Britain’s banks are less willing than before the financial crisis to lend to small businesses, according to research commissioned by the Business Secretary, Vince Cable.
The findings by the National Institute of Economic and Social Research think-tank are at odds with bank claims that weak lending growth is due to firms’ unwillingness to invest, not their reluctance to lend. It said: “We control for firm risk and other relevant characteristics in our analysis and still find rejection rates for bank loans are generally higher in 2011/12 than 2008/9.”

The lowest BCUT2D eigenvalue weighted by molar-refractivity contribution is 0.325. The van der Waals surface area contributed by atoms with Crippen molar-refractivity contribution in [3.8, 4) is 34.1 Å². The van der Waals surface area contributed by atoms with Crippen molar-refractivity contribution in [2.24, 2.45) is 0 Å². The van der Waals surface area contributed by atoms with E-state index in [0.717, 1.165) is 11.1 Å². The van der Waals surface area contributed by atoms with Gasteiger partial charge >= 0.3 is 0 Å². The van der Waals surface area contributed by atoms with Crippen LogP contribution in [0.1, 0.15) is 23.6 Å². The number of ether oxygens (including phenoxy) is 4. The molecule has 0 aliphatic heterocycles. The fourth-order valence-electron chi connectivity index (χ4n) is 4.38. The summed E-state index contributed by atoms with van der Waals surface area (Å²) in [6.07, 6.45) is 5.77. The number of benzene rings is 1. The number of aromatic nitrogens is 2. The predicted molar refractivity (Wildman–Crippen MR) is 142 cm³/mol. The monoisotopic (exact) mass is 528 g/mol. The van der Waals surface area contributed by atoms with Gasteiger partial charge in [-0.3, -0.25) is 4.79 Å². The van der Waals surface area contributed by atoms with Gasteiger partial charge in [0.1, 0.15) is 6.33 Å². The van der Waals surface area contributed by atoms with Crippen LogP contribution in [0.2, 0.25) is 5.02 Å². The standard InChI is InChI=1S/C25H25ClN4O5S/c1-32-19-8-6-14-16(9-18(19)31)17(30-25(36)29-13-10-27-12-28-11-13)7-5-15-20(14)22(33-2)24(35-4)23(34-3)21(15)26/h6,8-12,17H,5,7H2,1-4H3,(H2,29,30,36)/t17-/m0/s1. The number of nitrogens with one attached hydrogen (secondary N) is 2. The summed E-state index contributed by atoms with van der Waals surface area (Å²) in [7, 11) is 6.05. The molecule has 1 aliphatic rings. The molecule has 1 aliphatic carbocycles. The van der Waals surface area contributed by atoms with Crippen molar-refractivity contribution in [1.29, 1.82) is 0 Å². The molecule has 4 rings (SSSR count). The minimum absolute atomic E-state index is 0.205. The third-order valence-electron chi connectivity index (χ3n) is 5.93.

The Government’s Funding for Lending Scheme offers banks cheap finance when lending to households and businesses, but much of the benefit so far appears to be going to home-buyers rather than small businesses.
NIESR said low-risk small businesses seemed to have borne the brunt of banks’ “credit rationing”, which took place through higher overdraft interest rates and outright rejection of loans.Reuse content